WINNIPEG SUN, Winnipeg, Manitoba, Canada, Monday, 10 May 2004.

Sad end to boy/girl life

Subject of gender experiment


A Winnipeg man who was born a boy but raised as a girl in a famous nurture-versus-nature experiment has died at the age of 38. David Reimer, who shared his story in the pages of a book and on the TV show Oprah, took his own life last Tuesday.

His mother, Janet Reimer, said she believes her son would still be here today had it not been for the devastating gender study that led to much emotional hardship.

"He managed to have so much courage," Janet told The Sun yesterday. "I think he felt he had no options. It just kept building up and building up."

After a botched circumcision as a toddler, David became the subject of an experiment dubbed the John/Joan case in the '60s and '70s.

Janet said she still harbours anger toward a Baltimore doctor who convinced her and her husband, Ron, to give female hormones to their son and raise him as a daughter, Brenda. Kids were cruel to Brenda growing up in Winnipeg.

"They wouldn't let him use the boys' washroom or the girls. He had to go in the back alley," Janet recalled.


This gender transformation was widely reported as a success and proof that children are not by nature feminine or masculine but through nurture are socialized to become girls or boys. David's identical twin brother, Brian, offered researchers a matched control subject.

But when David discovered the truth about his past during his teenage years, he rebelled and resumed his male identity, eventually marrying and becoming a stepfather to three children.

In 2000, author John Colapinto wrote As Nature Made Him: The Boy Who Was Raised as a Girl, providing David an opportunity to tell the real story. It was difficult but David wanted to save other children from a similar fate, his mother said.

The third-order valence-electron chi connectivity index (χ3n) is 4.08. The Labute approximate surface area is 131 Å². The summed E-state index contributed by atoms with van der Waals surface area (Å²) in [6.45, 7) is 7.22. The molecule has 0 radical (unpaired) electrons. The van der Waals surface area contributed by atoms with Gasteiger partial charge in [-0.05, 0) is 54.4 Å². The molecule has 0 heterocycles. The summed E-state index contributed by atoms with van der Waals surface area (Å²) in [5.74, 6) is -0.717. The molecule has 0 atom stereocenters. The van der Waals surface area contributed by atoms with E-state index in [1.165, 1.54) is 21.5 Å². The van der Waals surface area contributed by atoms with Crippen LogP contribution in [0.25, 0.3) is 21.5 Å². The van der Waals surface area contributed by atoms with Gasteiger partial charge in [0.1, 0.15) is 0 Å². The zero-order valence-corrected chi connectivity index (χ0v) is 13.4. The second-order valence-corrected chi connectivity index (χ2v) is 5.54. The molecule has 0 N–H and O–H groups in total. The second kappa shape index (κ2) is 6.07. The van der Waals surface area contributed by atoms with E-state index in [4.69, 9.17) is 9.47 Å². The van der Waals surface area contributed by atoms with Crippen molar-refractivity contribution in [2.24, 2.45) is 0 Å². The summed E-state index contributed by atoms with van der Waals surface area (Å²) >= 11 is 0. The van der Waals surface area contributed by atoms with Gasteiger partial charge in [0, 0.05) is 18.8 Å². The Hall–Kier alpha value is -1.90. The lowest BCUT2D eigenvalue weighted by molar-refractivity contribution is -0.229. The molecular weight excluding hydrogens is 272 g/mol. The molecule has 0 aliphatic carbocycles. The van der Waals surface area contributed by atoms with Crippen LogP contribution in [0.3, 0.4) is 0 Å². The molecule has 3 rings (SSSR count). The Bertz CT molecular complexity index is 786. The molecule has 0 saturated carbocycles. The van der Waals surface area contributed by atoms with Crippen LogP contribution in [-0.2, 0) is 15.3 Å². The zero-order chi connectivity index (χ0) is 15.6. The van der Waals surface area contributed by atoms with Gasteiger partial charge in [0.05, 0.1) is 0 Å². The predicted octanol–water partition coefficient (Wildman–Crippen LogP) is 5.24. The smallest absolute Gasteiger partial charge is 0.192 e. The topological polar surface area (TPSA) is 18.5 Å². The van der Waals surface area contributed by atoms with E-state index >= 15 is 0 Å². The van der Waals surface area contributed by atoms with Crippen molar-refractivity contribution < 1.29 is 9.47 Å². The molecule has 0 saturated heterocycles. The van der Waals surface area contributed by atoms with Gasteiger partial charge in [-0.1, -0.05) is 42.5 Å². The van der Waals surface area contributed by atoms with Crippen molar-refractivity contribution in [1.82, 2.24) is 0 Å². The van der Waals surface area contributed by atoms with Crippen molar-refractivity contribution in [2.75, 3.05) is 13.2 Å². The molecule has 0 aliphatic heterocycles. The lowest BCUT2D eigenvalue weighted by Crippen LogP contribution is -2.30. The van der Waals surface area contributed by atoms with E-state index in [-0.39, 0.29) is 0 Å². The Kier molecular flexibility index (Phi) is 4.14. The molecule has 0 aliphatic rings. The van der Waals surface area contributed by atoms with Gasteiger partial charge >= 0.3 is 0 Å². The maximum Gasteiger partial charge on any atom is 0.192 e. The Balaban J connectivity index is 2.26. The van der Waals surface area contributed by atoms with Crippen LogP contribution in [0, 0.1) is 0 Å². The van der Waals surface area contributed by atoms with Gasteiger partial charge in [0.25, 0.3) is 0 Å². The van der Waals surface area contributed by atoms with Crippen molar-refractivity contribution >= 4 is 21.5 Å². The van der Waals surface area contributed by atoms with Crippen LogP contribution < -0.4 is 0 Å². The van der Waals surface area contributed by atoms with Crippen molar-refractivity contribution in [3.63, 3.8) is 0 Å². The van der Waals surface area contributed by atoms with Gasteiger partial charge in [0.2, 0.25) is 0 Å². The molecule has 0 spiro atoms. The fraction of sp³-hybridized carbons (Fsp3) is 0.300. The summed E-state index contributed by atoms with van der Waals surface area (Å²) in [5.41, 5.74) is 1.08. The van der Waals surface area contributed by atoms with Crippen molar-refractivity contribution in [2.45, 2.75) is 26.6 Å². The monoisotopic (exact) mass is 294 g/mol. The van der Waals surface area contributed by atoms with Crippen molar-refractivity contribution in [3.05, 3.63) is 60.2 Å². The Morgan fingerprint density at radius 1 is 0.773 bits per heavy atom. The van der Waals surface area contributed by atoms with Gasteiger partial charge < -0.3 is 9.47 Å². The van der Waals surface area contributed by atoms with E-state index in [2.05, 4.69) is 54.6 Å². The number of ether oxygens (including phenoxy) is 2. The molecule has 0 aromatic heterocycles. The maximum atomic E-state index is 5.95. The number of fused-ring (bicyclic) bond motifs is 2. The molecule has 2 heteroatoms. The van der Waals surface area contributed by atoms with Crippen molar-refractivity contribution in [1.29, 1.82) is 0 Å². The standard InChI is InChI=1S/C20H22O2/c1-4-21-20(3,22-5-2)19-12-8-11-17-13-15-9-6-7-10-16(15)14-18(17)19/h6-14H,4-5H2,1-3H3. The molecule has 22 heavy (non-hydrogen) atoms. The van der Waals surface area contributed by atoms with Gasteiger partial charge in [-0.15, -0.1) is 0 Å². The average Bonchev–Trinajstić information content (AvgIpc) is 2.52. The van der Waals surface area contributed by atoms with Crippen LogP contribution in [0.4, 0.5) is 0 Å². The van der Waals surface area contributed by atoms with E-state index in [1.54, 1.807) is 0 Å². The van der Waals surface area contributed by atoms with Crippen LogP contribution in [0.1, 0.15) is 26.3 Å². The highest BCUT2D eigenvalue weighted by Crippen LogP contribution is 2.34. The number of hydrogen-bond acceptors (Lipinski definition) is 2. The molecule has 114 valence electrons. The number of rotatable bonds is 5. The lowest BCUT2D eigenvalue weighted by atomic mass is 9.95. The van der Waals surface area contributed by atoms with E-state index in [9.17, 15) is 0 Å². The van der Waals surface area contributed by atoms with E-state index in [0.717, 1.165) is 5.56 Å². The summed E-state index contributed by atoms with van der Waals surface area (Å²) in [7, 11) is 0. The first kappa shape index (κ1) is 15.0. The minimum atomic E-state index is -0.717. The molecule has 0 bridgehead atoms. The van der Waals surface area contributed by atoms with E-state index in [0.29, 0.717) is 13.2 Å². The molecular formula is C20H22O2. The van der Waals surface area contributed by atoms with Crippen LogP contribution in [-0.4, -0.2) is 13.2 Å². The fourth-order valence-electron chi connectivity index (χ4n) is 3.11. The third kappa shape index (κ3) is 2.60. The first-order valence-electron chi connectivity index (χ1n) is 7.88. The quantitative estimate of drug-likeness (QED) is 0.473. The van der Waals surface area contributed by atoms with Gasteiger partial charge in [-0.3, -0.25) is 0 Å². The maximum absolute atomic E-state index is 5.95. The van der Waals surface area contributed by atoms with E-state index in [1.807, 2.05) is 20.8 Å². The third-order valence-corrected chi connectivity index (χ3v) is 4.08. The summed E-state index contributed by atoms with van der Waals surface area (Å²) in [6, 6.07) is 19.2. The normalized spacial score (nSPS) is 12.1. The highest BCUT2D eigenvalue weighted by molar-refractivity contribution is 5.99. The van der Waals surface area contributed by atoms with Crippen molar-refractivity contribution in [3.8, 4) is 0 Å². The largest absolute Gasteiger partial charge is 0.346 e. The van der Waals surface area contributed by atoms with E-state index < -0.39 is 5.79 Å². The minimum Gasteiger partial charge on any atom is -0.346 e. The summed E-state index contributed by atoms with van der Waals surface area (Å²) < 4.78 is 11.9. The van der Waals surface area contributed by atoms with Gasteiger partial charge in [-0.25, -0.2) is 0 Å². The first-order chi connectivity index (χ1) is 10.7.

While he had spoken anonymously in the past, David was launched into a media swirl after Colapinto's book was published, starting with an appearance on Oprah in February 2000.

"I thought the Reimers were just the most dignified, fantastic people on that program," Colapinto told The Sun at the time.

"I think in a way these wonderful working-class people from Winnipeg just kind of stepped onto the world stage on Oprah and were a lesson to us all in dignity and survival and openness and courage."

David recently slumped into a depression after losing his job and separating from his wife.

He was also still grieving the death of his twin brother two years earlier, their mother said. A cause of death was never confirmed but Janet suspects it might have been an overdose of medication which Brian required to treat schizophrenia.

Daily, David would visit his brother's grave, placing fresh flowers and pulling weeds to keep it tidy.

Just last week, David told his parents that things would get better soon but they never imagined he was planning to commit suicide.

Janet said she'll remember her son as "the most generous, loving soul that ever lived."

"He liked music. He liked jokes. He was a very funny guy," said Janet, who spent Mother's Day grieving the loss of her son. "He was so generous. He gave all he had."

The funeral is today at 2 p.m. at Klassen Funeral Chapel.

(File created 10 May 2004)